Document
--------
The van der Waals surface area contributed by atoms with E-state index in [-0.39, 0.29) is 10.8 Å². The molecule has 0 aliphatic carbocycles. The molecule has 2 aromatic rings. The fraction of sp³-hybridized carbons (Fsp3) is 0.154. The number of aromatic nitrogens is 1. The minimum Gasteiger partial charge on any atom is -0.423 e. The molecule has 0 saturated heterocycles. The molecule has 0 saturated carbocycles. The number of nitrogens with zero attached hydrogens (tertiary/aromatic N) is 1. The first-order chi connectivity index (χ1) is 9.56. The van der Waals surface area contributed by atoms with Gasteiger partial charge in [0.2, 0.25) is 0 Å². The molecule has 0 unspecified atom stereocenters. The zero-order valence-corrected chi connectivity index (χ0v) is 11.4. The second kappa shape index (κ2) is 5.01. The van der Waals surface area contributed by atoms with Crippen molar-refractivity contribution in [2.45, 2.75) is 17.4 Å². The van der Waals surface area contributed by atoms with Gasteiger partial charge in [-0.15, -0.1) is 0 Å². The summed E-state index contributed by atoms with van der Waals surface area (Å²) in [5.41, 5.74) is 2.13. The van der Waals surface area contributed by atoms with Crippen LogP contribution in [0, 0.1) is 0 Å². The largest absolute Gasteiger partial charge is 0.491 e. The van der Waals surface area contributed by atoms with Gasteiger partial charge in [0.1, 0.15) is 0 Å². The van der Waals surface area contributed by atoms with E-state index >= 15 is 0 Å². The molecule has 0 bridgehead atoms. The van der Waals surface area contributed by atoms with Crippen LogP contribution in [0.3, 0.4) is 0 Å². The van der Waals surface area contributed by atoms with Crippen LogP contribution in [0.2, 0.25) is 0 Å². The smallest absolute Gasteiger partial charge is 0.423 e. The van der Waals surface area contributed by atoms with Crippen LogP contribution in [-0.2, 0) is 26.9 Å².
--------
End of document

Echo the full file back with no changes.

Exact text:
The van der Waals surface area contributed by atoms with E-state index in [-0.39, 0.29) is 10.8 Å². The molecule has 0 aliphatic carbocycles. The molecule has 2 aromatic rings. The fraction of sp³-hybridized carbons (Fsp3) is 0.154. The number of aromatic nitrogens is 1. The minimum Gasteiger partial charge on any atom is -0.423 e. The molecule has 0 saturated heterocycles. The molecule has 0 saturated carbocycles. The number of nitrogens with zero attached hydrogens (tertiary/aromatic N) is 1. The first-order chi connectivity index (χ1) is 9.56. The van der Waals surface area contributed by atoms with Gasteiger partial charge in [0.2, 0.25) is 0 Å². The molecule has 0 unspecified atom stereocenters. The zero-order valence-corrected chi connectivity index (χ0v) is 11.4. The second kappa shape index (κ2) is 5.01. The van der Waals surface area contributed by atoms with Crippen molar-refractivity contribution in [2.45, 2.75) is 17.4 Å². The van der Waals surface area contributed by atoms with Gasteiger partial charge in [-0.15, -0.1) is 0 Å². The summed E-state index contributed by atoms with van der Waals surface area (Å²) in [5.41, 5.74) is 2.13. The van der Waals surface area contributed by atoms with Crippen LogP contribution in [0, 0.1) is 0 Å². The largest absolute Gasteiger partial charge is 0.491 e. The van der Waals surface area contributed by atoms with Gasteiger partial charge in [0.1, 0.15) is 0 Å². The van der Waals surface area contributed by atoms with E-state index >= 15 is 0 Å². The molecule has 0 bridgehead atoms. The van der Waals surface area contributed by atoms with Crippen LogP contribution in [0.3, 0.4) is 0 Å². The van der Waals surface area contributed by atoms with Crippen LogP contribution in [0.2, 0.25) is 0 Å². The smallest absolute Gasteiger partial charge is 0.423 e. The van der Waals surface area contributed by atoms with Crippen LogP contribution in [-0.2, 0) is 26.9 Å².